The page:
Leonardo da Vinci, The flights of the Mind, Charles Nicholl, Penguin Books, 2005.
During his lifetime, Leonardo da Vinci was not considered the greatest visual artist of all time. No, his personal lot was difficult, and endlessly trying. He was an illegitimate son, a homosexual, a genius without peer, and always dependent for financial support on petty, vain, narrow-minded, and falsely pious rich men of medieval Italy. He suffered fools continually.
A genius can’t really know what non-genius is like, and so life is puzzling, other people are baffling. The genius feels oppressively different and lonely and can be driven to seek expression, if not in this life, then for in the future. This is how it was for Leonardo. His work speaks to us 500 years later. His genius was visual, as Mozart’s was sound, his creativity futuristic, astonishing the world to this day.
“My advice is not to trouble yourself with words unless you are speaking to the blind.”
Three paintings: The Lady with an Ermine, La Belle Ferronniere, and Mona Lisa are exquisite masterpieces. Leonardo presents his subjects radiant, unposed, mysteriously bemused, elegant, and subtly but powerfully defiant. We look at them, and they look at us. We sense that they are unmistakenly people, individuals with thoughts, and hurts, and hopes, individuals who have a story. There is a feeling of intrigue, something has happened. Leonardo doesn’t just capture pose, and clothing, and expression, he captures mentation, one can feel them thinking. And they have dignity. Leonardo feels for them, and wants us see and feel for them also. They are prisoners of sorts, sexual prisoners, sold into marriage by their families, to rich, older men. They are confined – perhaps like him – by sexuality, the circumstances of the times, by the mediocrity of the powerful. And so, too, with his Jesus. In The Last Supper, his Jesus is a person, not an icon. This Jesus has resignation, disappointment, regrets, friends, and human needs, and is resigned to being misunderstood.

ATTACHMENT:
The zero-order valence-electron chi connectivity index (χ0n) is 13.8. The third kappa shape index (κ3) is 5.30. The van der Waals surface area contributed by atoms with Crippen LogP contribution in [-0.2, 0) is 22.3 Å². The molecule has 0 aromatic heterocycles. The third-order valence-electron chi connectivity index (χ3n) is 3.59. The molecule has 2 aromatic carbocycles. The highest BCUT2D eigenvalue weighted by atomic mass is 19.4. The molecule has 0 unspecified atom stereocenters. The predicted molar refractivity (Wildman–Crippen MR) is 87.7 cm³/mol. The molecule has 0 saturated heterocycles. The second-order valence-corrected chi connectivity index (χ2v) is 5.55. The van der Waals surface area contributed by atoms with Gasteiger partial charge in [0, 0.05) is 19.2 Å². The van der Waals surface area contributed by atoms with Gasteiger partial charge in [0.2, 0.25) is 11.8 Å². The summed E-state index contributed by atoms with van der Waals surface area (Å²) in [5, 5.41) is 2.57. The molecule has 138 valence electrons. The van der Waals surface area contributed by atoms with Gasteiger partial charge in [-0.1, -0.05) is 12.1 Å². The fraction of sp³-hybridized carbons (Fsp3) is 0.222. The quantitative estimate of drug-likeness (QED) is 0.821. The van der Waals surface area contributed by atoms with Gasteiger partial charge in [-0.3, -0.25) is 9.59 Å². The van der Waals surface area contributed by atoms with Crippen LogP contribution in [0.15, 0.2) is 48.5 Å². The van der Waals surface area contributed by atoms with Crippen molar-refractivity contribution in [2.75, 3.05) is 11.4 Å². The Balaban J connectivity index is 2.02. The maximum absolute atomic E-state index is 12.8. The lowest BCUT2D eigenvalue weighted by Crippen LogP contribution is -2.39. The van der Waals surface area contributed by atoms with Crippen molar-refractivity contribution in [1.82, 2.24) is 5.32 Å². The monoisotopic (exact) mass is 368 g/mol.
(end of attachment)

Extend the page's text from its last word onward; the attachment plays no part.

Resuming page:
Leonardo’s paintings are astonishingly few. Late in life he regrets this, yet one senses that an element of purpose limited his output. A subtle protest, perhaps, as if he felt it a blasphemy to give his artistic gifts over to the despicable, undeserving wealthy. He was most proud of his work on medical illustrations, created from laborious dissections of human cadavers, carried out in the hospitals full of the unpretentious, common humanity. He hoped to aid medical knowledge and treatment. This was his way to contribute his talents to the deserving.
Leonardo sensed the mystical in visual experience.
“Observe the flame of a candle and consider its beauty. Blink your eye and look at it again. What you see now was not there before, and what was there before is not there now. Who is it who rekindles this flame which is always dying?”